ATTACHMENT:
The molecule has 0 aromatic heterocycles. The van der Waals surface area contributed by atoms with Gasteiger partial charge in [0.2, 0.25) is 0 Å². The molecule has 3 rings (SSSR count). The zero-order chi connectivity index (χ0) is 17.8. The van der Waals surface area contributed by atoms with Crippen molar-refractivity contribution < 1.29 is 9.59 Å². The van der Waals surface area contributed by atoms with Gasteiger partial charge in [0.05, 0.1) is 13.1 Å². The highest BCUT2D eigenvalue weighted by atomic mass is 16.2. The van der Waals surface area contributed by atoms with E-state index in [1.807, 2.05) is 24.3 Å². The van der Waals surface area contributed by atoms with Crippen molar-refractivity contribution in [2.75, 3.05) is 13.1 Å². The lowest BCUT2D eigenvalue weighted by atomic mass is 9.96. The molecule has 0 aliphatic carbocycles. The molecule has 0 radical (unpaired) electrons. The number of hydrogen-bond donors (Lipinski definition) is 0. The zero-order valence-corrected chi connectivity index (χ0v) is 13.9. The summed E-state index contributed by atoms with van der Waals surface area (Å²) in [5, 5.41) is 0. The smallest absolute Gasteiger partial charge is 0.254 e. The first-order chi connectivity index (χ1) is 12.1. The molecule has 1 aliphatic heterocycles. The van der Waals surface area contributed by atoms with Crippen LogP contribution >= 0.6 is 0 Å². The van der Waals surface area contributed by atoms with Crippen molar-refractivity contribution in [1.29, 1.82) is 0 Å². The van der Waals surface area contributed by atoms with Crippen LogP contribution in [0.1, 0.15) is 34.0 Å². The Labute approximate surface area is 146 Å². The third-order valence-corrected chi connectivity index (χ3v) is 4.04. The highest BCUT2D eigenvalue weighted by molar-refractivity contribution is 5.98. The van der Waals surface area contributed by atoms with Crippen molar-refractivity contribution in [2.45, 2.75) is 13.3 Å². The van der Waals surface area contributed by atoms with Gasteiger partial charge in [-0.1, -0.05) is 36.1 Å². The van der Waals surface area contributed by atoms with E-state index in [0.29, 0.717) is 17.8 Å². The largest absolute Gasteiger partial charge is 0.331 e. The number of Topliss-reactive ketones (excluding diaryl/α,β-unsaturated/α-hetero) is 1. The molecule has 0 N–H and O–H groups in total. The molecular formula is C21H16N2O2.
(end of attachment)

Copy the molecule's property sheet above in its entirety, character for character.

The molecule has 0 aromatic heterocycles. The van der Waals surface area contributed by atoms with Gasteiger partial charge in [0.2, 0.25) is 0 Å². The molecule has 3 rings (SSSR count). The zero-order chi connectivity index (χ0) is 17.8. The van der Waals surface area contributed by atoms with Crippen molar-refractivity contribution < 1.29 is 9.59 Å². The van der Waals surface area contributed by atoms with Gasteiger partial charge in [0.05, 0.1) is 13.1 Å². The highest BCUT2D eigenvalue weighted by atomic mass is 16.2. The van der Waals surface area contributed by atoms with E-state index in [1.807, 2.05) is 24.3 Å². The van der Waals surface area contributed by atoms with Crippen molar-refractivity contribution in [2.75, 3.05) is 13.1 Å². The lowest BCUT2D eigenvalue weighted by atomic mass is 9.96. The molecule has 0 aliphatic carbocycles. The molecule has 0 radical (unpaired) electrons. The number of hydrogen-bond donors (Lipinski definition) is 0. The zero-order valence-corrected chi connectivity index (χ0v) is 13.9. The summed E-state index contributed by atoms with van der Waals surface area (Å²) in [5, 5.41) is 0. The smallest absolute Gasteiger partial charge is 0.254 e. The first-order chi connectivity index (χ1) is 12.1. The molecule has 1 aliphatic heterocycles. The van der Waals surface area contributed by atoms with Crippen LogP contribution >= 0.6 is 0 Å². The van der Waals surface area contributed by atoms with Crippen molar-refractivity contribution in [1.29, 1.82) is 0 Å². The van der Waals surface area contributed by atoms with Crippen LogP contribution in [0.1, 0.15) is 34.0 Å². The Labute approximate surface area is 146 Å². The third-order valence-corrected chi connectivity index (χ3v) is 4.04. The highest BCUT2D eigenvalue weighted by molar-refractivity contribution is 5.98. The van der Waals surface area contributed by atoms with Crippen molar-refractivity contribution in [2.45, 2.75) is 13.3 Å². The van der Waals surface area contributed by atoms with Gasteiger partial charge in [-0.1, -0.05) is 36.1 Å². The van der Waals surface area contributed by atoms with E-state index in [0.29, 0.717) is 17.8 Å². The largest absolute Gasteiger partial charge is 0.331 e. The number of Topliss-reactive ketones (excluding diaryl/α,β-unsaturated/α-hetero) is 1. The molecule has 0 N–H and O–H groups in total. The molecular formula is C21H16N2O2.